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TEG promises to be both a multi-player game as well as a solitaire game.  It is for 1-5 players and the box says that it will take 30-45 minutes.  In this post, I review both ways to play the game.  And so that you are not left in any suspense: the solitaire game is solid but the multiplayer game has a really giant downside to it that can ruin the fun.  Read on for my reasoning and see if you agree with me!

Multiplayer Game Play

Basically, TEG is a more sophisticated game of Yahtzee.  You roll a set of dice (and a set that can increase over time as your galactic empire grows) and take actions based on the symbols that you roll.  There are six actions, one on each side of each and every die (as an aside, wouldn’t it be cool to have some non-uniform distributed dice so that you could bias your rolls toward a particular outcome?  How sweet would this game be if you could tailor your empire toward a particular strategy?  Anyway, I digress).  The six actions are: Move A Ship, Acquire Energy, Acquire Culture, Advance a Diplomatic colonization effort, Advance an Economic colonization effort, or Utilize your Galaxy Mat/Colonized planet actions.

The start of each player’s turn is quite easy:  1) Roll your dice.  But from there it gets more complicated.  2) You can activate a die.  If you do, any or all opponents may “follow” by paying 1 culture and taking a similar action.  3) At any time you can re-roll any/all of your dice by paying 1 energy.  This may occur before or during taking actions through #2.  When you are done, play passes clockwise.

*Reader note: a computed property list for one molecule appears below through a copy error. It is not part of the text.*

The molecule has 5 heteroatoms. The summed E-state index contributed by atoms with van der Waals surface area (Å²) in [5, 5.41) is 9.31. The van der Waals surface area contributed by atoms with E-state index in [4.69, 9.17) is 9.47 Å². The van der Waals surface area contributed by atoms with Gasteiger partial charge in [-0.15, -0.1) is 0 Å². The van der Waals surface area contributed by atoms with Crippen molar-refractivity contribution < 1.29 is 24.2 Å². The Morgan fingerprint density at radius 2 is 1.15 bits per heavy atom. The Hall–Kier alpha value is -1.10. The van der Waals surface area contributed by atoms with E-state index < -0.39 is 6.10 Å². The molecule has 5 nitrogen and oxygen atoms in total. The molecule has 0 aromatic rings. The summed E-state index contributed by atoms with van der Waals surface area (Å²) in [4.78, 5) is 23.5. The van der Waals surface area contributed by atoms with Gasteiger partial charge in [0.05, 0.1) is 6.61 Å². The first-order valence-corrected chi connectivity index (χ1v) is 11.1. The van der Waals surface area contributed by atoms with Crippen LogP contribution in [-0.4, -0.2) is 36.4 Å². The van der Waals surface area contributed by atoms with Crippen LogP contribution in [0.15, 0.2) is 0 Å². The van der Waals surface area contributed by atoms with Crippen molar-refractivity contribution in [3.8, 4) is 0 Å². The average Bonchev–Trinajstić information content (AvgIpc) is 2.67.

What do you do with these dice?  You are trying to get to 21 victory points to trigger the end of the game.  There are only 3 ways to get victory points: advance your empire from level 1 to 6 (with a varying set of points along the way), colonize planets with your ships by using Advance actions, and achieving your single “secret objective” (always worth 2 to 3 points).

That’s it!  It is just like Yahtzee…roll and re-roll and hope to get more points than everyone else.  Okay…to be fair, it is much more complicated than Yahtzee, but the rolling mechanism is the same.  However, you do get a cool galaxy mat and some wooden figures to move around on it.

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The player mat with ships at home, my empire at Level 3 (hex with a star on it), my energy (lightning bolt) and culture (column) at zero.  I have 3 colonized planets worth a total of 5 victory points.